Federal Protective Service:
Better Data on Facility Jurisdictions Needed to Enhance Collaboration with State and Local Law Enforcement
GAO-12-434: Published: Mar 27, 2012. Publicly Released: Apr 26, 2012.
What GAO Found
To collaborate with state and local law enforcement, the Federal Protective Service (FPS) uses memorandums of understanding (MOU), long-standing working relationships, written guidance to FPS staff, joint operations, and other initiatives. For example, FPS has MOUs ranging from sharing radio frequency usage in Alabama, to a mutual aid agreement with the Metropolitan Atlanta Rapid Transit Authority in Georgia. In some jurisdictions, such as the suburbs of the District of Columbia, FPS has no MOUs but has regular contact and long-standing mutual aid relationships with state and local law enforcement. To collaborate with state and local law enforcement, FPS has guidance that addresses issues such as the scope of law enforcement authorities on federal property and information sharing among jurisdictions. FPS established regional staff positions intended to improve collaboration with other organizations and has engaged in joint operations with state and local law enforcement. By comparison, other federal organizations with law enforcement responsibilities similar to FPS also use a variety of methods, ranging from the Department of Veterans Affairs policy to seek MOUs with state and local law enforcement to the Smithsonian Institutions established relationships with the Metropolitan D.C. Police and others.
GAO found that state and local law enforcement organizations it contacted are generally willing to assist with incidents at federal facilities. For example, 48 of 52 respondents from state and local law enforcement agencies GAO contacted about this issue said that they would respond to a call at a federally owned facility; 27 said they had done so since 2007. Overall, the variety of efforts FPS has under way is consistent with the key collaboration practices GAO has previously identified and reflects a reasonable approach to collaboration, especially when combined with the willingness of state and local law enforcement to assist.
Although FPS has a reasonable approach to state and local collaboration, GAO found issues related to the quality of data exchanged between GSA and FPS on buildings and their locations. Through working groups, GSA is working with FPS to address these data inconsistency issues and is establishing a permanent GSA liaison at FPSs headquarters to improve data coordination. But as of the end of GAOs review, FPS still lacked complete data from GSA on the jurisdiction of about one third of the buildings it protects. GSA officials informed GAO that they are making progress with identifying building jurisdictions but were not yet in a position to provide complete information to FPS. These data are important because state and local law enforcement generally has no authority to enforce state and local law on properties of exclusive federal jurisdiction. An additional effect of not having these data is that FPS lacks assurance that in relying on state and local law enforcement to respond to incidents at federal facilities, it is not creating a situation where these entities may be exercising police authority where they lack such authority. As a result, incomplete jurisdictional data leaves FPS and state and local law enforcement less equipped to define and agree to respective roles and responsibilities when there are incidents at federal facilities.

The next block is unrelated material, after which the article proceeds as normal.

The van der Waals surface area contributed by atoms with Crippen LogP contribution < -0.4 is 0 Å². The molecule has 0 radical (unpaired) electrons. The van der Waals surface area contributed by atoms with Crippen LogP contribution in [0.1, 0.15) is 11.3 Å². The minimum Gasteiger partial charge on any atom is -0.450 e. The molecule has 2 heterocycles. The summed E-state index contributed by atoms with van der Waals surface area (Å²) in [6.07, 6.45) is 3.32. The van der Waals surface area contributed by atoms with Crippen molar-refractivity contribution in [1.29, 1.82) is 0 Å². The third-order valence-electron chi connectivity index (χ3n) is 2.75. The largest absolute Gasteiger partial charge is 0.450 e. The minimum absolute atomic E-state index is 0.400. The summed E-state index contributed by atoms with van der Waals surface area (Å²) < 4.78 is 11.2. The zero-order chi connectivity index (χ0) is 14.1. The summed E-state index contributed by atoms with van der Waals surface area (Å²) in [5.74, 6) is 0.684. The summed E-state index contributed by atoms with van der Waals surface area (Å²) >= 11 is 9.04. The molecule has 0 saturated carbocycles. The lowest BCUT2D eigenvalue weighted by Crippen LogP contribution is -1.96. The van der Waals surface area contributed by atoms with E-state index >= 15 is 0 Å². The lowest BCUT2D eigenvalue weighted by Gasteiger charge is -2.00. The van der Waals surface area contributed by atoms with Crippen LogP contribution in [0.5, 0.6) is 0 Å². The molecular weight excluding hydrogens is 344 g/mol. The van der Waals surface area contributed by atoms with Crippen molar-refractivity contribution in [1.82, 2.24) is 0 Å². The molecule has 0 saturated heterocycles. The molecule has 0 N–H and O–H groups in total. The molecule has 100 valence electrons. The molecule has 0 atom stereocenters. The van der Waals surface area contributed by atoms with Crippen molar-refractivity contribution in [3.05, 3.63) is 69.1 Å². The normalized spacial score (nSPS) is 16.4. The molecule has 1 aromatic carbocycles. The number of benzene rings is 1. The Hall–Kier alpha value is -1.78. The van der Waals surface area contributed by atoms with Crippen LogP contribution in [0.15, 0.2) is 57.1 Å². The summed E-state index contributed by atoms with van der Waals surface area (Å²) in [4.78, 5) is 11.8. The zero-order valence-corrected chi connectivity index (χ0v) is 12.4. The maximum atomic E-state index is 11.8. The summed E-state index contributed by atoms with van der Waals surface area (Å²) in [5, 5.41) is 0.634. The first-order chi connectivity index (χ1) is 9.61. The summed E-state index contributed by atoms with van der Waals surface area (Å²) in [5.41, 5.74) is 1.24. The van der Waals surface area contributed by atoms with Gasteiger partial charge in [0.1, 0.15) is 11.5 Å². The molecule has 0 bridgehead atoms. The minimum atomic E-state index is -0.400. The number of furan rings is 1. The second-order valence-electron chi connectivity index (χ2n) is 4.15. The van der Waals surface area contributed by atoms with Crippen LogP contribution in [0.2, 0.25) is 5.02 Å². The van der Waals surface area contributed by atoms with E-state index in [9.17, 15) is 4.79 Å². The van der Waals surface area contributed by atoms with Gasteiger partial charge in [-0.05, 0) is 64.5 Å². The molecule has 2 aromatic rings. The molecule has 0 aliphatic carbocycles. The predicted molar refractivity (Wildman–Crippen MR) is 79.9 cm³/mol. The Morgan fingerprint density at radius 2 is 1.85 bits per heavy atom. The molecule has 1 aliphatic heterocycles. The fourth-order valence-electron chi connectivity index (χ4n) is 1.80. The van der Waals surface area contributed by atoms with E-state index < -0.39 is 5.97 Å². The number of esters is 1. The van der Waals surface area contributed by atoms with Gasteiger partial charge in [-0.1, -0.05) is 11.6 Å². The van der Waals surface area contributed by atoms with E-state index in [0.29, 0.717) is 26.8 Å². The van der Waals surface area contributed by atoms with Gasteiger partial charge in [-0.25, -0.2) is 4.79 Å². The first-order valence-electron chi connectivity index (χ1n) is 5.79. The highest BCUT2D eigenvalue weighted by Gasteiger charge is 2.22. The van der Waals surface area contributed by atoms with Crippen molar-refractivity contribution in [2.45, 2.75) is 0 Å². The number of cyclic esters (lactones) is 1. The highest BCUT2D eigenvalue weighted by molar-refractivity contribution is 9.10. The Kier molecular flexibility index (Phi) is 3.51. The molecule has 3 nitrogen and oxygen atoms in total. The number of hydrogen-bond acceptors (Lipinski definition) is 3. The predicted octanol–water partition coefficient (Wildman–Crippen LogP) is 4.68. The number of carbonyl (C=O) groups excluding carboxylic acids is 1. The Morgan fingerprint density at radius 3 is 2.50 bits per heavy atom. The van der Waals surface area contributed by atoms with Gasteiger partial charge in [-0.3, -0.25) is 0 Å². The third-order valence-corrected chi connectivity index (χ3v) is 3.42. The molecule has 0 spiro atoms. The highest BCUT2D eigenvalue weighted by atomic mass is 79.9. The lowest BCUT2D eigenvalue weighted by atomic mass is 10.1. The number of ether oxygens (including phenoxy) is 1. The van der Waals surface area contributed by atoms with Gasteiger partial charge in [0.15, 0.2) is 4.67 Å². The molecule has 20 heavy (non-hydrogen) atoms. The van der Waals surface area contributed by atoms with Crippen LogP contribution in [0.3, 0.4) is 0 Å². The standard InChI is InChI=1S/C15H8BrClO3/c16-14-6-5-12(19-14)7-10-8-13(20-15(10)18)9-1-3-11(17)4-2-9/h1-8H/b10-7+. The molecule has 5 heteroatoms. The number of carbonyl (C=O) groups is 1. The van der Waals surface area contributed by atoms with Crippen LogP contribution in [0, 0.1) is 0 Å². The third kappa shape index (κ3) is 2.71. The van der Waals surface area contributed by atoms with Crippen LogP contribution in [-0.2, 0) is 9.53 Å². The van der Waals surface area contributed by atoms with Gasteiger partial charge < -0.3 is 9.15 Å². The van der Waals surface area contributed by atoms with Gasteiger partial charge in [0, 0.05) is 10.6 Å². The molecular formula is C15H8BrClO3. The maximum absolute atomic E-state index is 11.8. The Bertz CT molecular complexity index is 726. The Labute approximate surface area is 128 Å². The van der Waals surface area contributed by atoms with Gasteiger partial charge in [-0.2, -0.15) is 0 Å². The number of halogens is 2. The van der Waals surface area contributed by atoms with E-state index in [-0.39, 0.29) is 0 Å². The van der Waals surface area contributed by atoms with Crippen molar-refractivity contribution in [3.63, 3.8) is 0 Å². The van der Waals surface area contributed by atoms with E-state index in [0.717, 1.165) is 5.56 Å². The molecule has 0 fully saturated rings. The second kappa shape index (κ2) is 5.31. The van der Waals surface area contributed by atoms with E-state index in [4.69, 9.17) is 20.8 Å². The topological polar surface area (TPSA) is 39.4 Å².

Why GAO Did This Study
The Department of Homeland Security's (DHS) Federal Protective Service (FPS) protects over 9,000 federal facilities under the custody and control of the General Services Administration (GSA). In 2007, FPS adopted an inspector-based workforce approach and indicated it would increase its reliance on state and local law enforcement agencies to respond to incidents at these facilities. These facilities range from facilities of proprietary or concurrent jurisdictionwhere authority is shared by federal and state and local policeto facilities of exclusive jurisdiction, where only federal law enforcement has authority. As requested, this report assesses FPSs efforts to collaborate with state and local law enforcement for assistance in responding to incidents at these federal facilities. GAO reviewed documents on collaboration, GSA and FPS facility data, and GAOs work on key collaboration practices and internal control standards. GAO also contacted 73 selected state and local law enforcement agencies from geographic jurisdictions of varying population sizes and FPS buildings throughout the United States and interviewed FPS and GSA officials.
What GAO Recommends
In conjunction with the revised MOU that is being developed between GSA and FPS, GAO recommends the administrator of GSA ensure that efforts to identify the jurisdictions of all GSA buildings are completed and that these data are provided to FPS. GSA concurred with the recommendation.
For more information, contact Mark L. Goldstein at (202) 512-2834 or email@example.com.
Recommendation for Executive Action
Comments: When we confirm what actions the agency has taken in response to this recommendation, we will provide updated information.
Recommendation: In conjunction with the revised MOU that is being developed between GSA and FPS, the Administrator of GSA should ensure that efforts to identify the jurisdictions of all GSA buildings are completed and that these data are provided to FPS so that FPS is better equipped to manage jurisdictional roles and responsibilities at GSA buildings.
Agency Affected: General Services Administration